Quiet Corner

From Wikipedia, the free encyclopedia
Jump to: navigation, search
Map of Connecticut showing the Northeastern Connecticut region in blue and the Windham region in yellow.

The Quiet Corner, also known as Northeastern Connecticut, is a region of the state of Connecticut, located in the northeastern corner of the state.[1] It is generally associated with Windham County, but also incorporates eastern sections of Tolland County and the northern portion of New London County. The most frequently cited boundary is the semi-rural town of Coventry, which is more rustic than the more suburban towns to the west.

The Quiet Corner is more rural than southern or central Connecticut, with large areas of farmland, rivers and lakes, and state forests. Its population centers are largely rural and semi-rural towns, many with populations below 5,000. It is one of the least-urbanized districts along the Northeast Megalopolis. Many of the towns are within commuting distance of Boston, but none are considered a part of the Boston Metropolitan Area, with only the Interstate 395 freeway spur passing through the "Quiet Corner" as a nationally signed part of the Interstate Highway System.[citation needed] Much of the region is part of the Quinebaug and Shetucket Rivers Valley National Heritage Corridor.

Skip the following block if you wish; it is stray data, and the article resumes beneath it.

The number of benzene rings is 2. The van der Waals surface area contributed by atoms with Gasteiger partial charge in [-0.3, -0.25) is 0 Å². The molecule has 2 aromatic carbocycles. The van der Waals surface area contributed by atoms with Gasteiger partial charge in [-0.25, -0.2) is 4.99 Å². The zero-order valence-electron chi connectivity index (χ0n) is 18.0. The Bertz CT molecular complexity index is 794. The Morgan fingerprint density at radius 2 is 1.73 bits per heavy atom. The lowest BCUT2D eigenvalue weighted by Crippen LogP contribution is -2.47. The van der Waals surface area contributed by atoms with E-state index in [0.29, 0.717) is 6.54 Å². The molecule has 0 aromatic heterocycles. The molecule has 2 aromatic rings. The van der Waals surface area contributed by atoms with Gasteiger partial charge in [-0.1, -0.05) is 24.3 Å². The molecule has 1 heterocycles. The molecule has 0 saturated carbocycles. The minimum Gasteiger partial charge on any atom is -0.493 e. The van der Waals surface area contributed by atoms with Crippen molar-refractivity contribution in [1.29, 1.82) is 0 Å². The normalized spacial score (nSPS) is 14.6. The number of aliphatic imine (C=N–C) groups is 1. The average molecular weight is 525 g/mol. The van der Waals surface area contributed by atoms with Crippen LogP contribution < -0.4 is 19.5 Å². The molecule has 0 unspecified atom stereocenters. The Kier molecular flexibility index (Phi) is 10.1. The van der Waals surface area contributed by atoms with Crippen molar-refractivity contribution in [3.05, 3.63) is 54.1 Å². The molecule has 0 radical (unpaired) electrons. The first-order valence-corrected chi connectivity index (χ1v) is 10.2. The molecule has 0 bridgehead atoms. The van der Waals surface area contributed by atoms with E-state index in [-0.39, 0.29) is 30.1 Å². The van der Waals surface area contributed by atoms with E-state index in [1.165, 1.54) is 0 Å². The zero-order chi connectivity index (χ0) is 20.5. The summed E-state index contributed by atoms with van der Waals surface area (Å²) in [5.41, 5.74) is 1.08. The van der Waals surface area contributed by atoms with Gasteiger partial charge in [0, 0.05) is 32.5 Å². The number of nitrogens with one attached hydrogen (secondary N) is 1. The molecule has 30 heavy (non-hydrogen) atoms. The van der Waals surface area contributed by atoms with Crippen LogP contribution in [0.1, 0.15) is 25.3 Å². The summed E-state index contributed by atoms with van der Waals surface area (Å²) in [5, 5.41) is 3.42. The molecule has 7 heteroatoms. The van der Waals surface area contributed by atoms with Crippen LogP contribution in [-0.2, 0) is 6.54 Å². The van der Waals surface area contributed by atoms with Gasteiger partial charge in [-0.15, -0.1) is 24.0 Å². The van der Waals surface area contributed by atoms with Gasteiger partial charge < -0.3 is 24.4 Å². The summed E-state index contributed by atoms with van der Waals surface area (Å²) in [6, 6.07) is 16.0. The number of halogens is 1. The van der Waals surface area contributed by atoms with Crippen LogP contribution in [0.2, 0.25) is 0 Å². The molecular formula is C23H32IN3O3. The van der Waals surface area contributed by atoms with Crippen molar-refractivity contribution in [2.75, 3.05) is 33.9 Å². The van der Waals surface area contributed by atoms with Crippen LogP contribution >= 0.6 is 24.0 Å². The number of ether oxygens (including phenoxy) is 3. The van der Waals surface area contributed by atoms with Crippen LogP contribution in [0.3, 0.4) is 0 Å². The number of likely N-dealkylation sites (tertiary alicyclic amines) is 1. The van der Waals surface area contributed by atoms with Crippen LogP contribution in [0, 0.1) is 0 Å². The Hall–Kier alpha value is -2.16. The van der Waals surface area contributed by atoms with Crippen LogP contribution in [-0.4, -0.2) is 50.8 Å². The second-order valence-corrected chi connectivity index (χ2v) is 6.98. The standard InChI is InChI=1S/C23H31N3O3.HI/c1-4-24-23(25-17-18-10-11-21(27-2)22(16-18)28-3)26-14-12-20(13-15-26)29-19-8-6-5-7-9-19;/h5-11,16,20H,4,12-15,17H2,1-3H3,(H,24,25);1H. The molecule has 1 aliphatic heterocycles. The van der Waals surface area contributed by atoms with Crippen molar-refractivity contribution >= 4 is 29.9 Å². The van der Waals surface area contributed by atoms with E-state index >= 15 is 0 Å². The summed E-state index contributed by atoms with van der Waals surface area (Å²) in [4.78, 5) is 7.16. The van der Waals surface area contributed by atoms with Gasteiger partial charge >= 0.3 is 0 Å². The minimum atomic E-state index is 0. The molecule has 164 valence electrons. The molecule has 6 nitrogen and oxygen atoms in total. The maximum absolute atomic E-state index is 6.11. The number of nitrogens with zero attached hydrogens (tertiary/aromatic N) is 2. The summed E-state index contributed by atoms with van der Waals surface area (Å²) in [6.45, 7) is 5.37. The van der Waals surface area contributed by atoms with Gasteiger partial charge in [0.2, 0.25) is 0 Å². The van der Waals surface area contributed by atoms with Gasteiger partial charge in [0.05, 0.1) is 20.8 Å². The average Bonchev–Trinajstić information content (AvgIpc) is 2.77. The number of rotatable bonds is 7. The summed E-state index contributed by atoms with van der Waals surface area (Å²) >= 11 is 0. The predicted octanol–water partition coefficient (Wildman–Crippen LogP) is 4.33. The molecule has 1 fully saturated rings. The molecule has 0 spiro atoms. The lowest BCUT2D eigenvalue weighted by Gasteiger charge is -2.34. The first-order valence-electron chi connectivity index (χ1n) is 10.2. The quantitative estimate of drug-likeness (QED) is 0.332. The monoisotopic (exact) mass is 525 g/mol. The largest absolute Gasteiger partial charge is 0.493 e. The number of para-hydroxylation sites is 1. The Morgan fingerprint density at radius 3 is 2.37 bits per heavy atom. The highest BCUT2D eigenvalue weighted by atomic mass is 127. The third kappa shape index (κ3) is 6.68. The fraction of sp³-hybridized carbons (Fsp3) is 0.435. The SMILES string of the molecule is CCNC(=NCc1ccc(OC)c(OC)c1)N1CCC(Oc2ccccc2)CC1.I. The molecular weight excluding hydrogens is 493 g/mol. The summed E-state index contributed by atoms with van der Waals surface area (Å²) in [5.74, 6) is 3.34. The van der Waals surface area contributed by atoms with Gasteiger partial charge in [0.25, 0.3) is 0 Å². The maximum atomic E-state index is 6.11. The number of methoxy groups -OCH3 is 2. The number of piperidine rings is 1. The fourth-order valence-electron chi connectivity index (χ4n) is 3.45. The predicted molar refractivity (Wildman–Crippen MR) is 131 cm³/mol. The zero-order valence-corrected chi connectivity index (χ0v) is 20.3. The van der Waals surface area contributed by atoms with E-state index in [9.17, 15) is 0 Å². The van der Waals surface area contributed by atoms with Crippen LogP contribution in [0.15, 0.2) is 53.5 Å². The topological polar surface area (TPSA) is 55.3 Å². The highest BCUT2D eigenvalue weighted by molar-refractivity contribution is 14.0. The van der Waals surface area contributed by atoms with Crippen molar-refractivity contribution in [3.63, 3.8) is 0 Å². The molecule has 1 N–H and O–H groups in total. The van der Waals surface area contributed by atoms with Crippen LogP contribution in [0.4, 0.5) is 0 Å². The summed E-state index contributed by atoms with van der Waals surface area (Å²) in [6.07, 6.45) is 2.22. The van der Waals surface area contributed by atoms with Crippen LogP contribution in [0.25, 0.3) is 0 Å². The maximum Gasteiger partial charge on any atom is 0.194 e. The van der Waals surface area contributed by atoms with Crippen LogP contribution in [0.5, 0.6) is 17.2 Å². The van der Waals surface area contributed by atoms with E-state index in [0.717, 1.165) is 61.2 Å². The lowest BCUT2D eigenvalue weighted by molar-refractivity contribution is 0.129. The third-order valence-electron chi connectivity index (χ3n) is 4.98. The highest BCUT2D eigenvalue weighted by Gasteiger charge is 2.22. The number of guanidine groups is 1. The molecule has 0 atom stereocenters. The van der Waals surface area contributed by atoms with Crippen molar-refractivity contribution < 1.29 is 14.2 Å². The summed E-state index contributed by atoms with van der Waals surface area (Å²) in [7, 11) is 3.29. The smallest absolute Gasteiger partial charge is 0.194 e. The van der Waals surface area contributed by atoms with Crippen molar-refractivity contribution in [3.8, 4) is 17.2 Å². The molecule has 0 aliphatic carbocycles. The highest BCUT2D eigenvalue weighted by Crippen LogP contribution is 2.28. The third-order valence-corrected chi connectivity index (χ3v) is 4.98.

The region is popular with tourists for its traditional New England scenery, culture, locally produced foods and bed and breakfasts, and is especially noted for its many antique shops. Major attractions in the Quiet Corner include the main University of Connecticut campus in Storrs; the birthplace of Samuel Huntington in Scotland; Route 169, a National Scenic Byway running north-and-south through the region; the Prudence Crandall House Museum in Canterbury; the Nathan Hale Homestead in Coventry; and the many antiques shops of Pomfret, Putnam, and Woodstock.

The region has seen a resurgence in the production of local foods, producing local wines, cheeses, ice cream, apples, maple syrup, beer, and a variety of heirloom crops.

References[edit]

  1. ^ Hershey, Alex (2005-10-09). "New England's Quiet Corner". Los Angeles Times. Retrieved 2007-12-17. 

External links[edit]